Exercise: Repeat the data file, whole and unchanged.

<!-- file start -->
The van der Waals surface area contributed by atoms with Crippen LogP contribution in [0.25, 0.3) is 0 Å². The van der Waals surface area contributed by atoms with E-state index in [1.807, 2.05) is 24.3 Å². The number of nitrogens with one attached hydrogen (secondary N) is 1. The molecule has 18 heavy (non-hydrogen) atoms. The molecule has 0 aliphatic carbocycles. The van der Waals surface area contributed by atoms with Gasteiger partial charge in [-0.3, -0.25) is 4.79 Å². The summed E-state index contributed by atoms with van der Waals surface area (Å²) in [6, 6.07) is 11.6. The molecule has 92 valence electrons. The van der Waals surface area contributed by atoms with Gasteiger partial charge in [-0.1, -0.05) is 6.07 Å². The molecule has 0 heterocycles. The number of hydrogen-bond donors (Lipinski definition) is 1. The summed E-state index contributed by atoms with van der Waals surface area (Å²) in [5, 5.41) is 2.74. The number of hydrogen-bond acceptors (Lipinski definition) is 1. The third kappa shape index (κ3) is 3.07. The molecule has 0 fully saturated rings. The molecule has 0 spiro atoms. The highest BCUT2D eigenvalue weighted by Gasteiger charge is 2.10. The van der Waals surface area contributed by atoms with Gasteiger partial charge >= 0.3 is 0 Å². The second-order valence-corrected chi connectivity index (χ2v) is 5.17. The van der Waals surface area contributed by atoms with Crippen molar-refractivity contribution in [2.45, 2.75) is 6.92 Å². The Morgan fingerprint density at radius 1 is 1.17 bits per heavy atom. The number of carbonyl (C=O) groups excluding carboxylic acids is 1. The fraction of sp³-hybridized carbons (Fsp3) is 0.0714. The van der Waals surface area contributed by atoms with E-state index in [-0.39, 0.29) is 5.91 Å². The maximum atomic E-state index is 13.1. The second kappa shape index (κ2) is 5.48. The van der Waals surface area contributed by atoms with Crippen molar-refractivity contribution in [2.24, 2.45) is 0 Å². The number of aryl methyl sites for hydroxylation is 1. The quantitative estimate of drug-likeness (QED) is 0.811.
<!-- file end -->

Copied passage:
The van der Waals surface area contributed by atoms with Crippen LogP contribution in [0.25, 0.3) is 0 Å². The van der Waals surface area contributed by atoms with E-state index in [1.807, 2.05) is 24.3 Å². The number of nitrogens with one attached hydrogen (secondary N) is 1. The molecule has 18 heavy (non-hydrogen) atoms. The molecule has 0 aliphatic carbocycles. The van der Waals surface area contributed by atoms with Gasteiger partial charge in [-0.3, -0.25) is 4.79 Å². The summed E-state index contributed by atoms with van der Waals surface area (Å²) in [6, 6.07) is 11.6. The molecule has 92 valence electrons. The van der Waals surface area contributed by atoms with Gasteiger partial charge in [-0.1, -0.05) is 6.07 Å². The molecule has 0 heterocycles. The number of hydrogen-bond donors (Lipinski definition) is 1. The summed E-state index contributed by atoms with van der Waals surface area (Å²) in [5, 5.41) is 2.74. The number of hydrogen-bond acceptors (Lipinski definition) is 1. The third kappa shape index (κ3) is 3.07. The molecule has 0 fully saturated rings. The molecule has 0 spiro atoms. The highest BCUT2D eigenvalue weighted by Gasteiger charge is 2.10. The van der Waals surface area contributed by atoms with Gasteiger partial charge >= 0.3 is 0 Å². The second-order valence-corrected chi connectivity index (χ2v) is 5.17. The van der Waals surface area contributed by atoms with Crippen molar-refractivity contribution in [2.45, 2.75) is 6.92 Å². The Morgan fingerprint density at radius 1 is 1.17 bits per heavy atom. The number of carbonyl (C=O) groups excluding carboxylic acids is 1. The fraction of sp³-hybridized carbons (Fsp3) is 0.0714. The van der Waals surface area contributed by atoms with E-state index in [-0.39, 0.29) is 5.91 Å². The maximum atomic E-state index is 13.1. The second kappa shape index (κ2) is 5.48. The van der Waals surface area contributed by atoms with Crippen molar-refractivity contribution in [2.24, 2.45) is 0 Å². The number of aryl methyl sites for hydroxylation is 1. The quantitative estimate of drug-likeness (QED) is 0.811.